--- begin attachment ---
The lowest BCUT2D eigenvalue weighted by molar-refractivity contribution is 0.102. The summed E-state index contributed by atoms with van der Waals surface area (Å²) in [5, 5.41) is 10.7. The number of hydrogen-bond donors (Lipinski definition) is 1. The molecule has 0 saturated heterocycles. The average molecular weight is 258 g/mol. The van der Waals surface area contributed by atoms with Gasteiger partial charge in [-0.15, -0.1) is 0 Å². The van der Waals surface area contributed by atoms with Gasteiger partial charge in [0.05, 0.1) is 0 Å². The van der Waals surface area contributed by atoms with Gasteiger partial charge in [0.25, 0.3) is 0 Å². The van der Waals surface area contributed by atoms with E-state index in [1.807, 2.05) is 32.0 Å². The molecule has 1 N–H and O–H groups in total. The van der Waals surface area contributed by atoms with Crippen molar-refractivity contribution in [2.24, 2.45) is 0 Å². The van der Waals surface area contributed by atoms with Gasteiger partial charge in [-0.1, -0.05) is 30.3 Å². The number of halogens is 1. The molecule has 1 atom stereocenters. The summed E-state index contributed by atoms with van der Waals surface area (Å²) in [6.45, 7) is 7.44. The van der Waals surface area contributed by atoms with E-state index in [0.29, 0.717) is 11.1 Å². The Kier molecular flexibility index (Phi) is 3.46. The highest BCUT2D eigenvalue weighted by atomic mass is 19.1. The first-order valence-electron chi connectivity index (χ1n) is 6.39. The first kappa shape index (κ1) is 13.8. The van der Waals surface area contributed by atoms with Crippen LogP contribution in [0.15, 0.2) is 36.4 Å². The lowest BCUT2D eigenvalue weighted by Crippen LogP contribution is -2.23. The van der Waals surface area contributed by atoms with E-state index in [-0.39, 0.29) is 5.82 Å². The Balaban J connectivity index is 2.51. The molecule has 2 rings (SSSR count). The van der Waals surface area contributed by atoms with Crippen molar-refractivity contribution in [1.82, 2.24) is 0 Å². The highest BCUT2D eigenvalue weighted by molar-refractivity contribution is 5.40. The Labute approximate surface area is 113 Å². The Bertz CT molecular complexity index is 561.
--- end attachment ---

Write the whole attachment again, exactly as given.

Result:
The lowest BCUT2D eigenvalue weighted by molar-refractivity contribution is 0.102. The summed E-state index contributed by atoms with van der Waals surface area (Å²) in [5, 5.41) is 10.7. The number of hydrogen-bond donors (Lipinski definition) is 1. The molecule has 0 saturated heterocycles. The average molecular weight is 258 g/mol. The van der Waals surface area contributed by atoms with Gasteiger partial charge in [-0.15, -0.1) is 0 Å². The van der Waals surface area contributed by atoms with Gasteiger partial charge in [0.05, 0.1) is 0 Å². The van der Waals surface area contributed by atoms with Gasteiger partial charge in [0.25, 0.3) is 0 Å². The van der Waals surface area contributed by atoms with E-state index in [1.807, 2.05) is 32.0 Å². The molecule has 1 N–H and O–H groups in total. The van der Waals surface area contributed by atoms with Crippen molar-refractivity contribution in [2.24, 2.45) is 0 Å². The van der Waals surface area contributed by atoms with Gasteiger partial charge in [-0.1, -0.05) is 30.3 Å². The number of halogens is 1. The molecule has 1 atom stereocenters. The summed E-state index contributed by atoms with van der Waals surface area (Å²) in [6.45, 7) is 7.44. The van der Waals surface area contributed by atoms with E-state index in [0.29, 0.717) is 11.1 Å². The Kier molecular flexibility index (Phi) is 3.46. The highest BCUT2D eigenvalue weighted by atomic mass is 19.1. The first-order valence-electron chi connectivity index (χ1n) is 6.39. The first kappa shape index (κ1) is 13.8. The van der Waals surface area contributed by atoms with Crippen LogP contribution in [0.15, 0.2) is 36.4 Å². The lowest BCUT2D eigenvalue weighted by Crippen LogP contribution is -2.23. The van der Waals surface area contributed by atoms with E-state index in [-0.39, 0.29) is 5.82 Å². The Balaban J connectivity index is 2.51. The molecule has 2 rings (SSSR count). The van der Waals surface area contributed by atoms with Crippen molar-refractivity contribution in [1.82, 2.24) is 0 Å². The highest BCUT2D eigenvalue weighted by molar-refractivity contribution is 5.40. The Labute approximate surface area is 113 Å². The Bertz CT molecular complexity index is 561.